Friday, September 21, 2012


I love when various driving passions of my life come together and form a little piece of heaven here on earth, no matter how fleeting. For instance: ice cream + Starbucks = Starbucks Java Frappucino Ice Cream in the freezer section of my local supermarket.

Now, I love Elvis and I love cult/psychotronic/bad movies. Lord knows, Elvis' own movies are themselves a perfect blending of those two elements. 

By happenstance, I discovered a mention of TOUCHED BY LOVE, an Elvis-related flick from 1980. I haven't seen it but I am now looking into the darkest corners of the internet to find it.

This is apparently a sensitive drama about a young nurse who becomes determined to reach an unresponsive teenage cerebral palsy patient by encouraging her to write to her favorite rock singer, Elvis Presley. Incredibly, this seems to be based on true events(!). The movie is based on a memoir entitled TO ELVIS, WITH LOVE by Lena Canada (published in 1978). 

As with any film, the first thing that catches my attention is the cast. TOUCHED BY LOVE is peppered with faces that would be familiar to the aficionado of cult/psychotronic/bad movies: a pre-hotness Diane Lane; Deborah Raffin (DEATH WISH 3); John Amos (from GOOD TIMES, the 1970s TV series); Clu Galager (RETURN OF THE LIVING DEAD); Mary Wickes(!) (she has been around since the 1930s);and Cristina Raines ('member her from the cheesy, sleazy THE SENTINEL?)).

Of even more interest to me is the director of this flick.

Let's think for a minute: who would you expect to find as the director of such tear-jerking material as this? 

Why, none other than Gus Trikonis, of course. 


In 1981, Gus directed TAKE THIS JOB AND SHOVE IT (which has an even more amazing cast that only an aficionado of cult/psychotronic/bad movies could love: Robert Hays (AIRPLANE); Barbara Hershey (*swoon*); Tim Thomerson (TRANCERS); Eddie Albert (THE LONGEST YARD); Martin Mull; Art Carney).

Also in 1981, Gus directed another Elvis-related pic (this one a TV movie)(!), ELVIS AND THE BEAUTY QUEEN w/Don Johnson as a fat Elvis (!!) and Stephanie Zimbalist as Linda Thompson(!!!).  This one I do remember seeing and my only lasting impression was thinking that Don Johnson was horrible as Elvis (I seem to recall Don having unconvincing sideburns and wearing those very Elvis sunglasses in every scene).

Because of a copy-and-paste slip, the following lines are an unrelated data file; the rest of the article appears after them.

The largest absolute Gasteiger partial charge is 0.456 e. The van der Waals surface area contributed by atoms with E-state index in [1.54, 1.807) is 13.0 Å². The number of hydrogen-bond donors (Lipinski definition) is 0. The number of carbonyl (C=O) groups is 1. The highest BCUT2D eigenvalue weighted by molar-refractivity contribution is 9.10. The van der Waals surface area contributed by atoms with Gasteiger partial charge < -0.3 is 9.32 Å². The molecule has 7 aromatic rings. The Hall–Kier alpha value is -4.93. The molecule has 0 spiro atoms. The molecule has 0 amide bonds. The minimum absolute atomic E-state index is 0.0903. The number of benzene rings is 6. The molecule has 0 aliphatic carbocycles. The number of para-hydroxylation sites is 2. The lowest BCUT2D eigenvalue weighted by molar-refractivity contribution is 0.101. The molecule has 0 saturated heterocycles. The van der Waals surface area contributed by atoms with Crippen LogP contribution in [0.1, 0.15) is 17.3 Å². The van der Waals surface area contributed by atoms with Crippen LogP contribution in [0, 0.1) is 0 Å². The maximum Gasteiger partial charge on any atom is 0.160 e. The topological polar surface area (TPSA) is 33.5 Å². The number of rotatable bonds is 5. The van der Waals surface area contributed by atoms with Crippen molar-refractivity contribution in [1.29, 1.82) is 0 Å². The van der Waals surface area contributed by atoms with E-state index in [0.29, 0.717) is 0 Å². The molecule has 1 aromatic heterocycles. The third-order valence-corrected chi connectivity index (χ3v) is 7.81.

Again, I havent seen TOUCHED BY LOVE, but a quick perusal of the internet finds straight-faced descriptions (on of scenes like "Even more moving is a scene where Karen breaks free from the shackles of her physical and psychological despair and begins dancing in her wheelchair to Teddy Bear. Despite her love and admiration for Elvis there is an incredible inner tension for the crippled Karen: "He's so alive. I love him…I could never move like that". "

Maybe it is just that description of that scene but I think this flick sounds hilarious. It sounds like this flick is played too straight and so it tips over into unintentional comedy and the distance of time has probably turned it into a camp classic.  I just dont see the director of SUPERCOCK being able to make scenes like this actually work. Diane Lane became a fine actress years later but she is still a kid here and I expect her performance will be no more than that of a child actor being told by the director of SUPERCOCK how to act dramatically, being told by the director of SUPERCOCK how to act with cerebral palsy, no less.

I guess "Elvis" doesnt make an appearance in the movie; there is no listing in the credits on IMDB for any character named "Elvis". 

Elvis does appear on the soundtrack however. Again, from "Of the six Elvis songs featured in Touched By Love only two are sung by Elvis (Love Me Tender and Reddy Teddy). The others (Don't Be Cruel; Teddy Bear; Hound Dog I Was The One and a second version of Love Me Tender) are very competently sung by a singer shown only in the credits as Alan." 

Icing on the cake: "The end statement of the film says it all: 'To Elvis Presley for his compassion and ability to spread joy'."

Must. See. This. 

No, no, wait, let me amend that: Must. Smoke. Some. Weed. And. Then. Watch. This.

1 comment:

Blofeld's Cat said...

More incredible is that, according to IMDB, the music score for this flick is by none other than my favorite film composer of all time, John Barry. Yes, that John Barry who scored James Bond films, and many other memorable scores.